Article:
Realistic Tips On Slow Living To Help You Stay Balanced


Manage episode 338598492 series 3049282
Player FM과 저희 커뮤니티의 Rebecca Huff 콘텐츠는 모두 원 저작자에게 속하며 Player FM이 아닌 작가가 저작권을 갖습니다. 오디오는 해당 서버에서 직접 스트리밍 됩니다. 구독 버튼을 눌러 Player FM에서 업데이트 현황을 확인하세요. 혹은 다른 팟캐스트 앱에서 URL을 불러오세요.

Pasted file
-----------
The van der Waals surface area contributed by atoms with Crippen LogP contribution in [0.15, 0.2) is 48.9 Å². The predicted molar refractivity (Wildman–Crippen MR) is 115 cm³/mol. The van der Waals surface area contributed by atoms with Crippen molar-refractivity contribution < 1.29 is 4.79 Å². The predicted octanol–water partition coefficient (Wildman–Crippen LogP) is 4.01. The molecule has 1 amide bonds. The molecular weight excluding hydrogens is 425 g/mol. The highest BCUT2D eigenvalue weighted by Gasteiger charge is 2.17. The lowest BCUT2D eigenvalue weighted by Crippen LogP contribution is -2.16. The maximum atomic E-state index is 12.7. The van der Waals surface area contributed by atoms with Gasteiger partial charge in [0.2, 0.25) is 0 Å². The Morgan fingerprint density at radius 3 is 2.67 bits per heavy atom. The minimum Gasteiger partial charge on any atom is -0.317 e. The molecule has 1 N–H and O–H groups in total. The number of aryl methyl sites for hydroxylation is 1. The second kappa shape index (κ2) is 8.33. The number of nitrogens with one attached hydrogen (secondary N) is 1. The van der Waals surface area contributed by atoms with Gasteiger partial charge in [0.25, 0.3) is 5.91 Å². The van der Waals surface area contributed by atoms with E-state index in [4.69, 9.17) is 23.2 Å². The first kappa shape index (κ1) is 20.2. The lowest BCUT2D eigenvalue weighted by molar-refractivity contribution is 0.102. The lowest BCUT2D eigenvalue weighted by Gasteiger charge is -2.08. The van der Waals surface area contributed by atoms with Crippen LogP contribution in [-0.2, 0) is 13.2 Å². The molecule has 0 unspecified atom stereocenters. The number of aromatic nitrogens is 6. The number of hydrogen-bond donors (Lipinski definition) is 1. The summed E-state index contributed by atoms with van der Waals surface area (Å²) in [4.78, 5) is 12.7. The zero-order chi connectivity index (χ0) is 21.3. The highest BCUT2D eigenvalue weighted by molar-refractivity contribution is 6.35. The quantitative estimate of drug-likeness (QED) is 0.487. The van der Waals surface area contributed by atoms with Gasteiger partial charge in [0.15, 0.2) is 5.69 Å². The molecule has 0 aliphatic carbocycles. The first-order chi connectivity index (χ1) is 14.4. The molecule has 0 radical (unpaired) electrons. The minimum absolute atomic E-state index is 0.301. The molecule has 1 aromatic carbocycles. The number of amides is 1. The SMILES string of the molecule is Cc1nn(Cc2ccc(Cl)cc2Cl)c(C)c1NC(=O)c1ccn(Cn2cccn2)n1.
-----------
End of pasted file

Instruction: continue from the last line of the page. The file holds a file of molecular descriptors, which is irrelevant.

What does slow living, staying balanced, and the habits of centenarians have in common? Everything! If you read Dan Buettner's books about The Blue Zones you'll start to see many parallels to the slow living movement. In this podcast episode, I wanted to draw your attention to habits that help you stay balanced. In addition, I'll share ways to look at "slow living" that go beyond achieving a certain aesthetic. (Because if you search for slow living hashtags on Instagram you might think the only way to participate is to bake bread and wear cottage core.) Below you'll find the transcripts of this episode, then the table of contents for the following post. Originally a post I wrote in 2019 about the importance of staying balanced. I've combined these because to practice slow living is to seek balance and enjoy life. In fact, they have so much in common, I noticed that what most people consider "slow living" habits are the practices of the longest lived people on earth. Those who live in the blue zones. Lastly, you'll find a list of resources to help you in your pursuit of balance, via the slow living movement. [00:00:00] Announcer: Welcome to a healthy bite. You're one nibble closer to a more satisfying way of life, a healthier you and bite size bits of healthy motivation. Now let's dig in on the dish with Rebecca Huff. [00:00:18] Rebecca: In today's episode, I'm going to get a bit more personal than I usually do, and share a bit about what I've been doing lately for the last year or two to heal from the constant feeling of being busy and being overwhelmed. And also how I gave myself permission to stop being super mom or at least to stop trying to be super mom and how I've learned to live a bit more in the green zone instead of always being busy, busy, busy, and also I'm going to cover a bit about the trending topic of slow living and what it means and whether or not it's just another self-improvement trend, bandwagon that you may or may not want to hop on. [00:01:05] Years ago I wrote a blog post encouraging myself and others to try to stay more balanced. This is something that professionals have been recommending for years. My doctor has recommended that I try to stay more in the green zone. In the past, my chiropractor and others had given me heart rate variability tests that show whether you're in the flight or fight mode, or whether you are more balanced and kind of in the green zone. [00:01:35] Even when you look at the chart there's red, yellow, and green and doctors had recommended for years that I try to stay more out of that red and yellow zone and get myself into the green zone more often. Does any of this resonate with you? [00:01:51] If you're a mom and you have one or more children, I am certain that there are probably things that I'm gonna talk about that you can relate to. But this post that I wrote was as much to myself as to anyone. And it was meant to encourage and remind me to stay balanced. This is especially important for other all or nothing types like myself. [00:02:14] Back during the pandemic when people were. Basically forced to stay home, an old concept became a new trend and that is slow living. [00:02:25] I, I say old concept because anyone who's into organic food or buying local knows that this slow living movement started a long time ago, back in the eighties, when a group of activists defended a slower pace of life to include regional traditions, food made from local ingredients by real people with their own two hands; as opposed to Franken foods made by machines and automated processes. [00:02:57] The slow food and slow living movement recognizes those connections between people, cultures, the foods we grow and eat, as well as the planet and politics. [00:03:09] because people were stuck at home, many began to bake their own breads or snacks and pick up other hobbies, like cooking, sewing, and DIY type projects.

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